If you have a Wisteria in your garden that has now finished flowering you can cut off the long straggly growth back to five leaves. This is generally needed when a wisteria is near paths windows or doors. The main prune will not be done until later.

August is the time to cut down your long grass / perennial meadows. Cutting now will help disperse all of the seed that is currently in the flower pods. This is done by strimming it all down at the base then using a pitch fork to move and turn the cut long grass. I have had this method work well over a number of years especial helps getting yellow rattle to spread quicker.

Most importantly enjoy your garden how ever big or small, maintained or jungle. Sit outside and just take it all in.


July - Blooming Great

Posted on 19th June, 2018

As the garden is full of flowers the best thing to keep it this way for as long as possible is to dead head, dead head and then dead head some more. You can cut hardy geraniums and delphiniums back to encourage new growth. Sweet peas can go on for months if dead heading frequently, so plenty of cut flowers for your home.



Watering is a must this time of year, water your newly planted plants, pots, crops and lawns if needed. Small pots will dry out quickly so check them daily to be safe.

Keep on top of the tying in of climbers, sweet peas and clematis. You will want to check your climbing roses as the new young growth is easy broken in the wind.

Pests and diseases are on a war path to take over the garden. Everything from rabbits to lily beetles, aphids, rust and powdery mildew. Plans should be made for control measures to be put in. Try cultural and preventative measures first before turning to chemicals.

If your Irises are looking crowded, now is the time to split and divide them. Cut the leaves down to 2/3inches, dig them up and split them using a weeding knife and remove any dead or damage. Once replanted in the chosen bed keep on top of the watering. Iris should be planted with only half the rhizome below the soil level.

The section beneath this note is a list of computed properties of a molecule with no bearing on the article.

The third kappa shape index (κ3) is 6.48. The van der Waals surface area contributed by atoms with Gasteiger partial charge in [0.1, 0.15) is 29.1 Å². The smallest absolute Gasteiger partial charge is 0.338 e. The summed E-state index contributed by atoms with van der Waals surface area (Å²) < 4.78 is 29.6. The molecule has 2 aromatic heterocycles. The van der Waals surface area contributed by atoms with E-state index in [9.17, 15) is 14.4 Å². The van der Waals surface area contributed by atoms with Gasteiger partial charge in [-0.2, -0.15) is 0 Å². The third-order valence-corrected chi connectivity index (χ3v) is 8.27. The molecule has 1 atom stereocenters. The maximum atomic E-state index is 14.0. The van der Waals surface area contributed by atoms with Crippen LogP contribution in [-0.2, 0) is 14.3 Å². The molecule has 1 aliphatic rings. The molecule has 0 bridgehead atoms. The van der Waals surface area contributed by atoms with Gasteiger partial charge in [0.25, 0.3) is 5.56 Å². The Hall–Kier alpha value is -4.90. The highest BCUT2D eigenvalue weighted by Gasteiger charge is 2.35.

Keep are NGS open day in your calendar Sunday 1st July 11am-5pm. See you then


June- Its all Rosey

Posted on 20th May, 2018

Its that time of year when the garden is growing quicker then you can keep up with it. All of the newly designed beds have been planted now the frosts have passed and everything needs a good watering to get it established. The weeds are trying there best to take over so use a hoe on a warm dry day to knock them back, or if you have the time a hand fork is best to remove them all completely.


Go around your garden and fill any gaps with annuals or even sow some Poppys direct. Poppys can flower in as little as 8 weeks. When going through the borders make sure to check tall plants and top heavy plants for staking. Dahlias especially as their flowers can be so big they get top heavy as soon as they bloom.


Roses are out and doing what they do best. Keep on top of the dead heading for repeat flowers and tie in any new long young shoots to avoid them being broken in the wind. We had a restoration prune on are roses over last winter and mulched the rose garden. This has had a great effect on reducing the amount of black spot we have without using any chemicals.